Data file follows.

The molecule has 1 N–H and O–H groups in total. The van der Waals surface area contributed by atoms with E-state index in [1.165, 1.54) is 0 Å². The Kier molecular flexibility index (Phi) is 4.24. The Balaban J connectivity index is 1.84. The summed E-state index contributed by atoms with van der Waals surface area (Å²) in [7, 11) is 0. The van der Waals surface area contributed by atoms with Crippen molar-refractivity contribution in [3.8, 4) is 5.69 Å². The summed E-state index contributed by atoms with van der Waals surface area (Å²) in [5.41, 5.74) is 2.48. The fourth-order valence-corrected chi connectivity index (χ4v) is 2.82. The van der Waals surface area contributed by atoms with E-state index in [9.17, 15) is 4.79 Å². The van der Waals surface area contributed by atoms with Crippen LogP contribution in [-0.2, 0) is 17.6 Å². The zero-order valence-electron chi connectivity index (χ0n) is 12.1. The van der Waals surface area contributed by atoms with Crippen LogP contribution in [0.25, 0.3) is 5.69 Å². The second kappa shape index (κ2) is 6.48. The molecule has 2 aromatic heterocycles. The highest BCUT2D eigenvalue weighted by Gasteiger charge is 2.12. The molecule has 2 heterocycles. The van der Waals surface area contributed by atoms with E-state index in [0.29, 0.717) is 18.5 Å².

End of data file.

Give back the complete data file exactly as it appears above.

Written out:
The molecule has 1 N–H and O–H groups in total. The van der Waals surface area contributed by atoms with E-state index in [1.165, 1.54) is 0 Å². The Kier molecular flexibility index (Phi) is 4.24. The Balaban J connectivity index is 1.84. The summed E-state index contributed by atoms with van der Waals surface area (Å²) in [7, 11) is 0. The van der Waals surface area contributed by atoms with Crippen molar-refractivity contribution in [3.8, 4) is 5.69 Å². The summed E-state index contributed by atoms with van der Waals surface area (Å²) in [5.41, 5.74) is 2.48. The fourth-order valence-corrected chi connectivity index (χ4v) is 2.82. The van der Waals surface area contributed by atoms with E-state index in [9.17, 15) is 4.79 Å². The van der Waals surface area contributed by atoms with Crippen LogP contribution in [-0.2, 0) is 17.6 Å². The zero-order valence-electron chi connectivity index (χ0n) is 12.1. The van der Waals surface area contributed by atoms with Crippen LogP contribution in [0.25, 0.3) is 5.69 Å². The second kappa shape index (κ2) is 6.48. The molecule has 2 aromatic heterocycles. The highest BCUT2D eigenvalue weighted by Gasteiger charge is 2.12. The molecule has 2 heterocycles. The van der Waals surface area contributed by atoms with E-state index in [0.29, 0.717) is 18.5 Å².